Editor’s Note: Our readers responded strongly to this story when it originally ran; we’re reposting it here in case you missed it.
When a devastating accident claimed the life of a promising teenager, his mother cried out in faith, and God granted her request.
Now she’s sharing their journey to encourage others to recognize God’s faithfulness in the midst of tragedy and the unknown.
It was about a year ago when mom La’Kisha Brinson got the call that no mother wants to get: Her 15-year-old son, Torianto “Junior” Brinson, had been in a horrible car accident close to their house in Missouri City, Texas.
Until that point, life had been going well for the family. They’d moved into a new home, and Torianto was excelling in academics, sports and music at school.
But that all changed in a moment.
“One minute after it happened, my daughter called me, and she was hysterical,” La’Kisha recounted about the car accident to KSAZ-TV.
“‘Mom, you need to get here now.’ So they were literally around the corner from the house. So we drove up the street. Had to get out of the car, run, and saw him laying there.”
Doctors pronounced him dead. But his mom refused that fate and turned to prayer. Today, her 15-year-old is alive and a year into recovery and rehabilitation. https://t.co/fJMcaWuXov
— KTVU (@KTVU) June 23, 2022
The teen had been thrown from the totaled vehicle, and he was exhibiting no signs of life.
“There were four emergency services working on him, and he wasn’t responding, he wasn’t breathing, he wasn’t moving. He was just laying there,” La’Kisha said.
He was life-flighted to Texas Medical Center, but the family was given no hope. Doctors pronounced him dead, KSAZ reported.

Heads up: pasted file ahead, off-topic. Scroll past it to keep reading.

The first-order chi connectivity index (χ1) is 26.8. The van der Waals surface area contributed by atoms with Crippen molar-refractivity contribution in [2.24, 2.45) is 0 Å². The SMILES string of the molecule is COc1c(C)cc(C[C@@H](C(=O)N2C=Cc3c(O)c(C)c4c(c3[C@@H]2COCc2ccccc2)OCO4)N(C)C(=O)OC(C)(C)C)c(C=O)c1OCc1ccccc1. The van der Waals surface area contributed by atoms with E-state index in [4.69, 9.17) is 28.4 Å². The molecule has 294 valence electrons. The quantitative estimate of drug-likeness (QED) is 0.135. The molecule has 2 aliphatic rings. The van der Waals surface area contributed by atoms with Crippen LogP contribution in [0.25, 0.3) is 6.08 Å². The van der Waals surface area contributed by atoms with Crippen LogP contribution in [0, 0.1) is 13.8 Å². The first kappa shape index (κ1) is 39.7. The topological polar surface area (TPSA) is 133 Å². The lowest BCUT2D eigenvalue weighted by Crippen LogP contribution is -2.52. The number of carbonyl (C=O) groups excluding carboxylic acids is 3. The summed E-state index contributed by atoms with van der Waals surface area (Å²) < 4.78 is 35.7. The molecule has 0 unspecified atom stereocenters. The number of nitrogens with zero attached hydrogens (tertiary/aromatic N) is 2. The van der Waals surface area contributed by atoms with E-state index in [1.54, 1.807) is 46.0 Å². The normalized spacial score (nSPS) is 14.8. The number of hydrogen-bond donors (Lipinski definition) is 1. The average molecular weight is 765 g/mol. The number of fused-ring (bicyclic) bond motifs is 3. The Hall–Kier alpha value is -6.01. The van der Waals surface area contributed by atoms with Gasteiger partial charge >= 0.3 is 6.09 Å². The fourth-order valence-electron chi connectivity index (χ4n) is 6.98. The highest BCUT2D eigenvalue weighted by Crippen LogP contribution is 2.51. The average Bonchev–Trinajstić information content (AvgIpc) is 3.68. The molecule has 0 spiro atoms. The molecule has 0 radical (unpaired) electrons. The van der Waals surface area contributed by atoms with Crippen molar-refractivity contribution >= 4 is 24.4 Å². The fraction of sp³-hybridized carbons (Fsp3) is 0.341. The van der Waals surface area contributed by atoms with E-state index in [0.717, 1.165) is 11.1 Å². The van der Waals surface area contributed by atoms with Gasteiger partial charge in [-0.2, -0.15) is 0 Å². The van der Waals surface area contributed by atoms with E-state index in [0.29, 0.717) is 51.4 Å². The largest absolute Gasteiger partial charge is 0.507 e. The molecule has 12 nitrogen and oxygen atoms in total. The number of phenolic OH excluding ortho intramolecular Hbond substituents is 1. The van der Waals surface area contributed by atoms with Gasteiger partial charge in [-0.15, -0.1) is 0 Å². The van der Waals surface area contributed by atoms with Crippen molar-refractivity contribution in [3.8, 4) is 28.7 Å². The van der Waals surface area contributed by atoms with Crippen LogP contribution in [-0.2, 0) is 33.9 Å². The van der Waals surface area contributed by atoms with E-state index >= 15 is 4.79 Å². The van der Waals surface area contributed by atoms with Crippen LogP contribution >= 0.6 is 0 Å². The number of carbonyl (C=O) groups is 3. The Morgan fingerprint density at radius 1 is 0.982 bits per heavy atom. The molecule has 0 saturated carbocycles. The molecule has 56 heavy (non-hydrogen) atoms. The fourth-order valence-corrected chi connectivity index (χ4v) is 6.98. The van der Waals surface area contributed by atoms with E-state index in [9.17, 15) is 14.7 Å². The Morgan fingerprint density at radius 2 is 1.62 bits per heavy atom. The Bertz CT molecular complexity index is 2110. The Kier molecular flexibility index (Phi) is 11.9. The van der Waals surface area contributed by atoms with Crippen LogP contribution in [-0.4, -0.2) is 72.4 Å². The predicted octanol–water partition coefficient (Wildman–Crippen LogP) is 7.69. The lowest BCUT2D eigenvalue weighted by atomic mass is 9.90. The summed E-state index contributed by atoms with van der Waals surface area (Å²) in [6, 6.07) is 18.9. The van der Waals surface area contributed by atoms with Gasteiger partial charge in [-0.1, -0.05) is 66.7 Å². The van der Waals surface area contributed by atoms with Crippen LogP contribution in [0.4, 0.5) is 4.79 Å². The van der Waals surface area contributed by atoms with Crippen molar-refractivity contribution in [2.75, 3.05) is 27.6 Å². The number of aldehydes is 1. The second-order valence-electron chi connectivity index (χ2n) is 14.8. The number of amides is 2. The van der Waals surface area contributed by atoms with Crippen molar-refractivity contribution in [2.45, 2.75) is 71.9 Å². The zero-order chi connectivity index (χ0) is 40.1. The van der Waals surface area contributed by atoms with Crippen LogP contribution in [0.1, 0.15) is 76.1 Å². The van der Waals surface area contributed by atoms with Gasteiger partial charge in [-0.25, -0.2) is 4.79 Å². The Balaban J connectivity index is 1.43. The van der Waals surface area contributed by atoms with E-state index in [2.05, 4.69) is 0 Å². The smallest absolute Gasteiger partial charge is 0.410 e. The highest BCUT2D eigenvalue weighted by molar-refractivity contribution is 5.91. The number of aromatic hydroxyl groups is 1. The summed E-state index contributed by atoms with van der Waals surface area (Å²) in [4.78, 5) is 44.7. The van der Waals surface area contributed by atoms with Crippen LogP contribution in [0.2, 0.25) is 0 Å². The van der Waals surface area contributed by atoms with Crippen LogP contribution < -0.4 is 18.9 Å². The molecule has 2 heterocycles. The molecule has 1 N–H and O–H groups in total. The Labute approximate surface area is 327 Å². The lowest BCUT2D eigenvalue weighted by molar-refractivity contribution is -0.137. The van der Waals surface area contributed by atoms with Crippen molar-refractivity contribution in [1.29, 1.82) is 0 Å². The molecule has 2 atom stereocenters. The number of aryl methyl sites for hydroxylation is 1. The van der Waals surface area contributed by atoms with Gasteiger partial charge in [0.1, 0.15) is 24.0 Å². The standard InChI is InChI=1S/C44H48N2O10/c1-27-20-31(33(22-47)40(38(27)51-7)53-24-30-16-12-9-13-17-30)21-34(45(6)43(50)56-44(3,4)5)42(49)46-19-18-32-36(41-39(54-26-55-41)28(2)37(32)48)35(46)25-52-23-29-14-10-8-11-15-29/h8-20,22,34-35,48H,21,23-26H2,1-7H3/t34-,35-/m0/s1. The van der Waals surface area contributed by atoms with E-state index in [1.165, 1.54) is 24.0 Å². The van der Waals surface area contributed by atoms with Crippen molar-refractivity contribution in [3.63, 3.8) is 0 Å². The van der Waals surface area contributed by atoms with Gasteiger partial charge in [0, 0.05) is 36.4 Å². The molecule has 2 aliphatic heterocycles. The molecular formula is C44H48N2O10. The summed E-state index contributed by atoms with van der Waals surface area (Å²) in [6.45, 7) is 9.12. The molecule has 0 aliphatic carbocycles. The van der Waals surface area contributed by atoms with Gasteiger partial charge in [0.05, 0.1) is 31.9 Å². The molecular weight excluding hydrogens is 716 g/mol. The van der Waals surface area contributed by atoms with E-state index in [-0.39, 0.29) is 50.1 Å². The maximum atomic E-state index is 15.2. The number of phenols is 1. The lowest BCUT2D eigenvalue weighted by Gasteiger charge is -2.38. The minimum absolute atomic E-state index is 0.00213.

“They told us that he was gone, there was nothing they could do, and I remember asking them, ‘You’re just going to let my baby just sit here?’ and they were like, ‘There’s nothing they can do,'” La’Kisha said.
But there was something that could be done: La’Kisha asked her family to pray, and she began praying hard for her son.
“I was holding his hand, and I prayed and told him: ‘Junior, I need you!’ A minute later, I saw his hand move,” La’Kisha recalled.
It was enough of a sign to get him into emergency surgery, but that was only the beginning of a long, arduous road to recovery because the teen had severe brain damage that required constant and careful monitoring.
Torianto spent months in a semicoma, finally progressing enough to move to another hospital, according to KSAZ.
“He was still having trouble moving around in bed consistently,” said Liz Larkin, a physical therapist with TIRR Memorial Hermann. “Getting up and walking was very difficult. It required two people to help him.
“He also struggled — and it’s pretty common after an injury like his traumatic brain injury — to have noticed changes in behavior, which we expected. It actually is a good sign! It means he’s getting better, but (he had) moments of difficulty regulating impulses.
“So, the amount of sound and noise and light and things like that, to give him the best opportunity for success.”
La’Kisha, a teacher, drew on her skill set to help her son improve. And he did — slowly but surely.
And he doesn’t remember any of the trauma he experienced. Not the crash, not the semicoma, not rehab. It’s all a blank for him, and all that exists now is a bright future that once seemed impossible.
Because of all the work Torianto had been doing at school — even finishing high school courses in middle school — he’ll still be graduating on time despite having been absent for a year. He’s even playing basketball again.
“But God…. But God….. But God….,” La’Kisha posted on Facebook.
“After almost a year of praying, work, affirmations, work, prayer, affirmations, faith, FAITH, and more Faith. What Satan attempted to steal from my son, God restored back to him. I did a TikTok of just his progress and it was sent to Fox News. They did a story about him because he is truly an inspiration.
“Every mother, every Father, every person. It does NOT matter what man says, all you need to know is what GOD says. For he has the final Say.
“I pray his story ministers hope to your souls.”
This article appeared originally on The Western Journal.